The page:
[0027] In order to estimate the SNR, both outputs of the deinterleaver 222 are sent to SNR estimator 228. SNR estimator compares the two signals to generate a SNR estimate, as will be described in further detail below. In a conventional system, as described with reference to FIG. 2, the estimated encoded bit sequence output from the deinterleaver 222 is compared to the received sampled signal. As will be described below, in a system according to an embodiment of the present invention, the received sample signal is compared to a more accurate estimate of the encoded but sequence than is obtained from the deinterleaver 222. Thus, a more accurate SNR estimate can be obtained.

[0028] In order to estimate the SNR in a received signal, the received signal is compared to the actual transmitted signal. Of course, in a practical communication system the actual transmitted bit sequence is not available to the receiver, so an estimate of the transmitted bit sequence must be made, and compared to the actual received signal samples.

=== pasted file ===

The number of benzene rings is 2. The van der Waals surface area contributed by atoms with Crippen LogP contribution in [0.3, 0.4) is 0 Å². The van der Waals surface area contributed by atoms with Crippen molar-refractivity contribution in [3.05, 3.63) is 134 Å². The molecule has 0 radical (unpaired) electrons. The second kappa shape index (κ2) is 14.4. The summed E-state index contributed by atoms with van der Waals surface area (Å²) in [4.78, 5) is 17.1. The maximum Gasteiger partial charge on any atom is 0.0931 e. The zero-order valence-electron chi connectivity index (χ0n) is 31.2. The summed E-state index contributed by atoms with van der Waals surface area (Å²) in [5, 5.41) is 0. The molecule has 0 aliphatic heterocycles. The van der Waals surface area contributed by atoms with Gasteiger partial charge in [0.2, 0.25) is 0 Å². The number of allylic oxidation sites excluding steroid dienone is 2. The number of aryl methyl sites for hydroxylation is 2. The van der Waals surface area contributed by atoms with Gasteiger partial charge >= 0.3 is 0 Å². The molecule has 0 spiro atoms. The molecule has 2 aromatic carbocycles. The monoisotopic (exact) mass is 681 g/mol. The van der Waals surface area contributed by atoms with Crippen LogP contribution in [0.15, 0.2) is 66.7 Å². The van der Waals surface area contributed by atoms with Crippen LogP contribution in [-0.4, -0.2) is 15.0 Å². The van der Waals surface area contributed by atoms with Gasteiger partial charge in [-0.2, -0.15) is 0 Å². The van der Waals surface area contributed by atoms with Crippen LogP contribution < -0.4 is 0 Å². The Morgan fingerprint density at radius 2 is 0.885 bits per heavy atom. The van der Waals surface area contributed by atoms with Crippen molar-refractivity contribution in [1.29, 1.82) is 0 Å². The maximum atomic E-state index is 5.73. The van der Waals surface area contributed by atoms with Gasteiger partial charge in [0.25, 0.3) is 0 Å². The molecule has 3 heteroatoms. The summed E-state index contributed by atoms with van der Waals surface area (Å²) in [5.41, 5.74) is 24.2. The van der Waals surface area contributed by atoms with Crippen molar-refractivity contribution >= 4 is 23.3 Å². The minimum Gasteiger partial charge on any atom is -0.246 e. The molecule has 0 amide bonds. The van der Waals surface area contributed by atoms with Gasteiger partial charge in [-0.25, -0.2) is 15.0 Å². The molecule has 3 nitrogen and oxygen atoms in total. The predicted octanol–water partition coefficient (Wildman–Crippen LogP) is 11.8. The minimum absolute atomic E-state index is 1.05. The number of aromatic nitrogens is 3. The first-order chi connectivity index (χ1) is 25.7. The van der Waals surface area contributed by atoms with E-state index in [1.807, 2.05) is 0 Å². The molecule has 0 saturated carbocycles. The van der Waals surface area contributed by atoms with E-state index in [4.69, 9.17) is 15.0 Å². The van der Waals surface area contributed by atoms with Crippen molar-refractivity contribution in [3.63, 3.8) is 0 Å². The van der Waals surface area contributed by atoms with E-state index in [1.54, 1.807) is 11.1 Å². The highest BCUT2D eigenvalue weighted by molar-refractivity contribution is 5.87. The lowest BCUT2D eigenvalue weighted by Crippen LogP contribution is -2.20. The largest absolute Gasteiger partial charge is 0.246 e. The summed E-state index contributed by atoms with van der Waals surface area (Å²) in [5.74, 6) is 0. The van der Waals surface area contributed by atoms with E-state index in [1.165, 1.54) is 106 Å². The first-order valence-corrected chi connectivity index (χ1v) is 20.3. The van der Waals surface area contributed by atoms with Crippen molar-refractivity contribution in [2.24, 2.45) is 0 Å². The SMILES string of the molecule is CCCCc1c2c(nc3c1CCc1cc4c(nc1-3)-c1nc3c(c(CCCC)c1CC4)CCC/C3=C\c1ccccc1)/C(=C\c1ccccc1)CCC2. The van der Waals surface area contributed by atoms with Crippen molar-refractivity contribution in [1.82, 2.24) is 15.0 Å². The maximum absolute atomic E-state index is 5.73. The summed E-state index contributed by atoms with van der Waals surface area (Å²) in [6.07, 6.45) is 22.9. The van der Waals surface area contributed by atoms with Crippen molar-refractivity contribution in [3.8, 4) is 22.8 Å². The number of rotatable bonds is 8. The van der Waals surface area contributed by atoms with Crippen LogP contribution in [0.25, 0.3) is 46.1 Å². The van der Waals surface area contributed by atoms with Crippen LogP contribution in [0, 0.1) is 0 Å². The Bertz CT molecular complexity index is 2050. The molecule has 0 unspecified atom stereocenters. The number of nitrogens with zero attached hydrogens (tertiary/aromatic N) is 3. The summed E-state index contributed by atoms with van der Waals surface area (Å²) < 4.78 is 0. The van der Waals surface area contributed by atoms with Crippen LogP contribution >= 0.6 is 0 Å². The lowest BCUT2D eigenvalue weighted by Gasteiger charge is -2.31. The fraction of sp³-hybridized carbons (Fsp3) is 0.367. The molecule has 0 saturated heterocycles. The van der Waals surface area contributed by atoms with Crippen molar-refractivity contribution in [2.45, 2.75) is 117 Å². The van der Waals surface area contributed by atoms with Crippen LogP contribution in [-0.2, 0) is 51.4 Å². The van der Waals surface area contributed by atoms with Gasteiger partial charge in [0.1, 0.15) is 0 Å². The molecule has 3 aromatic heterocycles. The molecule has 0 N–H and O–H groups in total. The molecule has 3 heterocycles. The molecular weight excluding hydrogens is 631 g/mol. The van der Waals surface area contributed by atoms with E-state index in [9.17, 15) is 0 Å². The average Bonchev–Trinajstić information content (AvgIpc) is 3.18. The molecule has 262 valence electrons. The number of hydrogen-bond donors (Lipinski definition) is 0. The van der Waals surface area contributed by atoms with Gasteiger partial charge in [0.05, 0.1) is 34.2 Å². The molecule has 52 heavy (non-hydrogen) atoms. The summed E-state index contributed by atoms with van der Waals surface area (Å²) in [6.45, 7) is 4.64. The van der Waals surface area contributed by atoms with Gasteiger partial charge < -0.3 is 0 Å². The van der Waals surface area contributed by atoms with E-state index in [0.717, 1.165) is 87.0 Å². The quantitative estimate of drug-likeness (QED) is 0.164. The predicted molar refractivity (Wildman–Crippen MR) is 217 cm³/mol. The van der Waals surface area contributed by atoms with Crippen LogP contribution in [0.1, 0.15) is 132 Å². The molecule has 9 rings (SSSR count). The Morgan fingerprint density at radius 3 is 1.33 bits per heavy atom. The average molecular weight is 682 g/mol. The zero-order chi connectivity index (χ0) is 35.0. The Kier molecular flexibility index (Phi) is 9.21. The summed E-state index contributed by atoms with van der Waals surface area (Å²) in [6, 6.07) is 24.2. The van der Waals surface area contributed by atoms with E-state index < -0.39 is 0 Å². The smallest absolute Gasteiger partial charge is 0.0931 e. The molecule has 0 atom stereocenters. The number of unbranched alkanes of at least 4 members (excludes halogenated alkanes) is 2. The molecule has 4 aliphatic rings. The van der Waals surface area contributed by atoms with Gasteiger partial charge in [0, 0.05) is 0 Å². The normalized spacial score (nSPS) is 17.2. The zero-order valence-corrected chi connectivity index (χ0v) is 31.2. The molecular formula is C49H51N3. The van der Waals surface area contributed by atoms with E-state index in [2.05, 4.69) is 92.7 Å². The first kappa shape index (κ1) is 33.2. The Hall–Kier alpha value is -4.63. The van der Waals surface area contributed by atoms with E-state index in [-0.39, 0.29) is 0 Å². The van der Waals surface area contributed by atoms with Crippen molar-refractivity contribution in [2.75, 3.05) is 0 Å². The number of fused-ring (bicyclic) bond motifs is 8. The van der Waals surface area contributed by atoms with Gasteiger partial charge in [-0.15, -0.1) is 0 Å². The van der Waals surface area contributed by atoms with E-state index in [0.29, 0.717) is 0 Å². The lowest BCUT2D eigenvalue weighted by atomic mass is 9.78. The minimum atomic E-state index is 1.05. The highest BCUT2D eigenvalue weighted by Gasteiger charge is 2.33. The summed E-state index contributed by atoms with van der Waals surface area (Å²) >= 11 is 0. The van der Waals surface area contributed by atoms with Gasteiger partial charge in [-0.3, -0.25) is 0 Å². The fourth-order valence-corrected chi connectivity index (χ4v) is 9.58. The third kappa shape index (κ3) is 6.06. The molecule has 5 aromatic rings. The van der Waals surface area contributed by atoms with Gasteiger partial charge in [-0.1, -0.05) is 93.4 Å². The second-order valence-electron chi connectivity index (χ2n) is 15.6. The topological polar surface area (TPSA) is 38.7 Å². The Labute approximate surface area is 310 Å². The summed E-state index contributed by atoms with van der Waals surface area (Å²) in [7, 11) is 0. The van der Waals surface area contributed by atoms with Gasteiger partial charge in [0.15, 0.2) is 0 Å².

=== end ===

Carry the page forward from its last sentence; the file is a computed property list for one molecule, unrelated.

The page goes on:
[0029] Given the received signal samples rk, k=0, 1, . . . , K−1, and transmitted bits sk, k=0, 1, . . . , K−1, the maximum likelihood estimate of the channel gain η is given by: η = k = 0 K - 1 r k s k k = 0 K - 1 | s k | 2

[0030] Given η, rk and sk, the maximum likelihood estimate of the noise variance α2 is: α 2 = 1 K k = 0 K - 1 | r k - η s k | 2

[0031] Given η and sk, the average signal energy μ2 is given by: μ 2 = 1 K η 2 k = 0 K - 1 | s k | 2

[0032] Thus, taking the ratio of the signal energy μ2 and the noise energy α2, the SNR estimate is given by: γ d B = 10 log 10 ( μ 2 α 2 ) = 10 log 10 ( η 2 k = 0 K - 1 | s k | 2 k = 0 K - 1 | r k - η s k | 2 )

[0033] Ideally, the actual bits transmitted would be chosen as the values for sk, but in most cases the actual values are not known. Only the received bits, which may contain errors, are known. In a GMR-1 system for transmitting data, there are packet random access channels (PRACH) and packet data traffic channels (PDCH). PRACH channels are used to establish PDCH channels, and contain code words (CWs) and unique words (UWs) which are known bit patterns. As a result, the SNR estimator can take advantage of known bit patterns in the transmitted bit sequence (in addition to unknown information bits) to more accurately estimate the SNR. However, for PDCHs containing information bits, the number of known bit patterns is small, thus unknown data bits are used for SNR estimation, and the accuracy of the SNR estimate is dependent on the accuracy of the estimate of the transmitted bit sequence. The equations used to calculate the SNR estimate for PRACH and PDCH cases will be described in further detail below.